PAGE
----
Wednesday, September 07, 2005


Marillion emerged from the short-lived progressive rock revival of the early 80s to become one of the most enduring cult acts of the era. This English group, formed in 1979, adopted its original name (Silmarillion) from the title of a Tolkien novel.

Marillion issued their debut album, "Script for a Jester's Tear", in 1983. At the time, it was considered an odd bird... Replete with Peter Gabriel face paint and lengthy, technical compositions, Marillion ushered in a new generation of progressive rock that bound them forever to the heroics of early day Genesis. Intricate, complex, and theatrical almost to a fault, it remains the band's best and sets the bar for their later work.

They returned to the studio for 1984's "Fugazi", which streamlined the intricacies of the group's progressive rock leanings in favor of a more straight-ahead hard rock identity. In my opinion, the refinements didn't pay off, although songs like "Assassin" and "Punch and Judy" became hits in many countries in Europe.

With 1985's "Misplaced Childhood", however, Marillion earned their greatest success. Armed with a handful of lyrics born out of a self-confessed acid trip, the vocalist Fish came up with an elaborate concept touching upon his early childhood experiences and his inability to deal with a slew of bad breakups exacerbated by a never-ending series of rock star-type indulgencies. "Misplaced Childhood" would prove to be not only the band's most accomplished release but also its most streamlined. Initial skepticism over the band's decision to forge ahead with a 70s-style progressive rock opus quickly evaporated as Marillion delivered its two most commercial singles ever: "Kayleigh" and "Lavender".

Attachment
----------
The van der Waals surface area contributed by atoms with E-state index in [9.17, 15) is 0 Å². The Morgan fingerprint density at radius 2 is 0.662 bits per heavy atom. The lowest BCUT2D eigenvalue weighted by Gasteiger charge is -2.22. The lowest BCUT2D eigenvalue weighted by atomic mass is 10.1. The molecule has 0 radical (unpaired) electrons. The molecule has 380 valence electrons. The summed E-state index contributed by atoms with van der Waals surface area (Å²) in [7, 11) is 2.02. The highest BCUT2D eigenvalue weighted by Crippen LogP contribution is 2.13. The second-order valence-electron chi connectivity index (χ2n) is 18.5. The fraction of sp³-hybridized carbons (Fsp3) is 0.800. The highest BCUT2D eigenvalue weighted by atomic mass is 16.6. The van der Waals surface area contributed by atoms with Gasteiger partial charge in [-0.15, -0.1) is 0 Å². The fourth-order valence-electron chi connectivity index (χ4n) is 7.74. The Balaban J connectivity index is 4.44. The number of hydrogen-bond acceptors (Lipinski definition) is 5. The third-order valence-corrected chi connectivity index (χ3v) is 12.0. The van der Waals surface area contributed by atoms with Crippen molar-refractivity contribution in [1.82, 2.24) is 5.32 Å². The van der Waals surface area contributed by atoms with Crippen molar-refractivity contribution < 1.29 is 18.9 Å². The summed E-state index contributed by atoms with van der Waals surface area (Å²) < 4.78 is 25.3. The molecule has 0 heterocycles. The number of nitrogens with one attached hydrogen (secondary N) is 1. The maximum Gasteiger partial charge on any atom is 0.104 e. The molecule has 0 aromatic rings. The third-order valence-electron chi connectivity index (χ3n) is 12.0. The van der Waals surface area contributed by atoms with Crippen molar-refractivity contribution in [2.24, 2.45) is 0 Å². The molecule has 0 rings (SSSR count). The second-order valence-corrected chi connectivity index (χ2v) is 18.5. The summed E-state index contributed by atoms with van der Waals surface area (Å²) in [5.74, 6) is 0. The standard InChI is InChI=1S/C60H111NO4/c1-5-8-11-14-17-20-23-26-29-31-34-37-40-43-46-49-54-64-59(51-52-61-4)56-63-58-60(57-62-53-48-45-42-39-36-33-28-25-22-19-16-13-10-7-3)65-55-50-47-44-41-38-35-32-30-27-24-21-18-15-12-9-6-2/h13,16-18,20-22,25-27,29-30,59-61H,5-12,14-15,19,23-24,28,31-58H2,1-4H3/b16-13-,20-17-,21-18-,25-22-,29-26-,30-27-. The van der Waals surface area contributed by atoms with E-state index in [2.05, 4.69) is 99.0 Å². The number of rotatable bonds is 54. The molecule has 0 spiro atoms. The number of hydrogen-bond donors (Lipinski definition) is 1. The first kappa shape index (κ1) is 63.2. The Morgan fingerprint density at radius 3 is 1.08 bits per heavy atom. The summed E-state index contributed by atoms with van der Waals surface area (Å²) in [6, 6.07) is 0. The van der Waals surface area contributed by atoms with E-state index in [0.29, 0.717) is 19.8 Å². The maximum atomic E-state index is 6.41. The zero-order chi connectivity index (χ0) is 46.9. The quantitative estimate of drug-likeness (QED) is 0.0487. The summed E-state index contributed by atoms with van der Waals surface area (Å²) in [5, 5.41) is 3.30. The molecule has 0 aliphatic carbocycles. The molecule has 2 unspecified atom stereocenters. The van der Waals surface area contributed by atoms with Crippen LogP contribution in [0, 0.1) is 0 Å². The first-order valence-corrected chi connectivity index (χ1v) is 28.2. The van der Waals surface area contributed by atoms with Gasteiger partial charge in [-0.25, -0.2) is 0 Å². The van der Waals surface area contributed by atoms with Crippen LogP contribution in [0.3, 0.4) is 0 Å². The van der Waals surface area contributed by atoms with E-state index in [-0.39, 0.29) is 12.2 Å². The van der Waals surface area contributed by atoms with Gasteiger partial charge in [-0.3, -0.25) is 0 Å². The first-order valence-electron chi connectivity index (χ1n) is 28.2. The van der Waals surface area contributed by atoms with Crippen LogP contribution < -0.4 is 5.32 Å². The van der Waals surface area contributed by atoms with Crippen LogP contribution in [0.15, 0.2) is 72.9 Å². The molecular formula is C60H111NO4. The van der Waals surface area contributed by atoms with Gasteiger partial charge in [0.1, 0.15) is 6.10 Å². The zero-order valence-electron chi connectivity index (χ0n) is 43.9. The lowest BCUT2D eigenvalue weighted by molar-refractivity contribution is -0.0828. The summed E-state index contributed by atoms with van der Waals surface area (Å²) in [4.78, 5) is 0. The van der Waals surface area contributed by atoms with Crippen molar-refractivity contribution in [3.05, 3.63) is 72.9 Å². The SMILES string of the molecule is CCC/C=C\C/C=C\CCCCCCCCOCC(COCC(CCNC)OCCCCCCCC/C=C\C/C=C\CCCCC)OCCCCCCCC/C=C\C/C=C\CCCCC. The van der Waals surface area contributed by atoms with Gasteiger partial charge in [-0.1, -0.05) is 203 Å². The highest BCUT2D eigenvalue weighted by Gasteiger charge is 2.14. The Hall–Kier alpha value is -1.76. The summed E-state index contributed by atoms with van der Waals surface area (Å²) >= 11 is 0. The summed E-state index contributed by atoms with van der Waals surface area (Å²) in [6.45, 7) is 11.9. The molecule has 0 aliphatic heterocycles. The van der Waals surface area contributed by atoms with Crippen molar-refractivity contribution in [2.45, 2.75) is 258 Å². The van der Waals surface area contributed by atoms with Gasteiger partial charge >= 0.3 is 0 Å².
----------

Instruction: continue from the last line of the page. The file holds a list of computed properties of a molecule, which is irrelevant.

Then, the group began crumbling... Fish developed alcohol and drug problems, and egos ran rampant. After 1987's "Clutching at Straws", Fish left the band for a solo career. For me, as it happened with Genesis when Peter Gabriel left, the story of Marillion ends here. For others, the cult is still there. But the truth is there's better use for money than to buy Marillion's most recent albums...


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